Lookout, the company behind Lookout Mobile Security (one of the most popular security apps in the Android Market), just released its ’2012 Mobile Threat Forecast.’ The reports reveal insights into the state of the mobile security market, with a review of 2011 and threat predictions for 2012.

If you’re unfamiliar with Lookout Mobile Security, the app essentially protects against ‘emerging mobile threats.’ Lookout recently surpassed 15 million users, and is adding as many as 1 million users each month. The Lookout Mobile Security app is available for iOS as well, because Lookout thinks that malware developers will begin taking advantage of iOS sooner or later. Only time will tell.

2011: Year to Date

So far during 2011, Lookout reports that ‘the likelihood of an Android device encountering malware went up’ since 2010. And with that, malware is becoming increasingly more sophisticated. If you aren’t familiar with mobile malware, there appears to be two main types: Apps that steal data, like Droid Dream, and apps that charge money without the user knowing it, like GG Tracker.

According to Lookout’s research, US based android users have a 4% chance of encountering malware, while Russia and Israel based users have an 11% risk. Other threats, such as unsafe links and fishing attempts, are much more common, being encountered by around 40% of US Android users.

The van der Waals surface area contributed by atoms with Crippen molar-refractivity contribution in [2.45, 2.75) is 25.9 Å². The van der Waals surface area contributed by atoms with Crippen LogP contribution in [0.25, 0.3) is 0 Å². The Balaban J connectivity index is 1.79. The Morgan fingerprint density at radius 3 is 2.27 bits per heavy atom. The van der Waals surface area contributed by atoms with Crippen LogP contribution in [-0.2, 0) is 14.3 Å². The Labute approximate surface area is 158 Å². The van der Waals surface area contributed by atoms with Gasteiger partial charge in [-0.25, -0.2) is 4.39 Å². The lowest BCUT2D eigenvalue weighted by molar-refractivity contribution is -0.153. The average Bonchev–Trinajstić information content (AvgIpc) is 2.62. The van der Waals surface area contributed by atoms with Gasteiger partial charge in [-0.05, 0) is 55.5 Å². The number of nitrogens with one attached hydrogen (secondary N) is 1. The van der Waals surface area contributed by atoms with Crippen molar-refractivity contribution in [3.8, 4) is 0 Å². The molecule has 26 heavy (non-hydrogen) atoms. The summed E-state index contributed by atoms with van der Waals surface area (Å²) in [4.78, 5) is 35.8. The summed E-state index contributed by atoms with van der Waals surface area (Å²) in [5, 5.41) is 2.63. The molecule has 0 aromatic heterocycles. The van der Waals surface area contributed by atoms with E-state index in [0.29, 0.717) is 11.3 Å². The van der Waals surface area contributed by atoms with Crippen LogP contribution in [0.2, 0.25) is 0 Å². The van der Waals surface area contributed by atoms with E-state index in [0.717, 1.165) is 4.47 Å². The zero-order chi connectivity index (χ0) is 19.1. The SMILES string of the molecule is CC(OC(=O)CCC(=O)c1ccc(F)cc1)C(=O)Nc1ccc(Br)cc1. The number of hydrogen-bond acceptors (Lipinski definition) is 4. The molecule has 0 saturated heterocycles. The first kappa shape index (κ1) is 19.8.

2012: Predictions

Lookout predicts three increasing trends in malware for The New Year. According to its data, ‘mobile pick pocketing’ has already led to an ‘estimated $1 million dollars stolen from Android users in 2011, and will likely grow [during 2012].’ This type of threat frauds users into agreeing to a TOS, and then sends premium texts or calls on their behalf.

Lookout is also looking out for BotNets, as it has found apps in the wild that appear to have BotNet-like capabilities. It’s important to note that active BotNets haven’t been found yet, but Lookout anticipates this will happen.

Automated repackaging is another increasing malware tactic. Malware developers have lately been finding automated ways of repackaging apps in bulk into third-party android markets.

Preventative Medicine

There are a number of things mobile users can do to stay protected against emerging malware tactics. Lookout found that Android users should be particularly carful about using third-part app stores. You should also be on the lookout for malvertising: Genuine-looking ads that lead to malware. Sometimes served by legit ad networks, in app ads can link to unexpected/hidden malware in the same way shortened urls can. Lastly, pay close attention to apps that ask you to agree to a TOS that is hidden, or isn’t obvious.

In the end, using common sense and sticking to the official app store is the best way to stay safe. Stocking up on trusted security apps can also help secure your mobile device. Has your phone been compromised in the past? Or are you malware-free? Share the details below.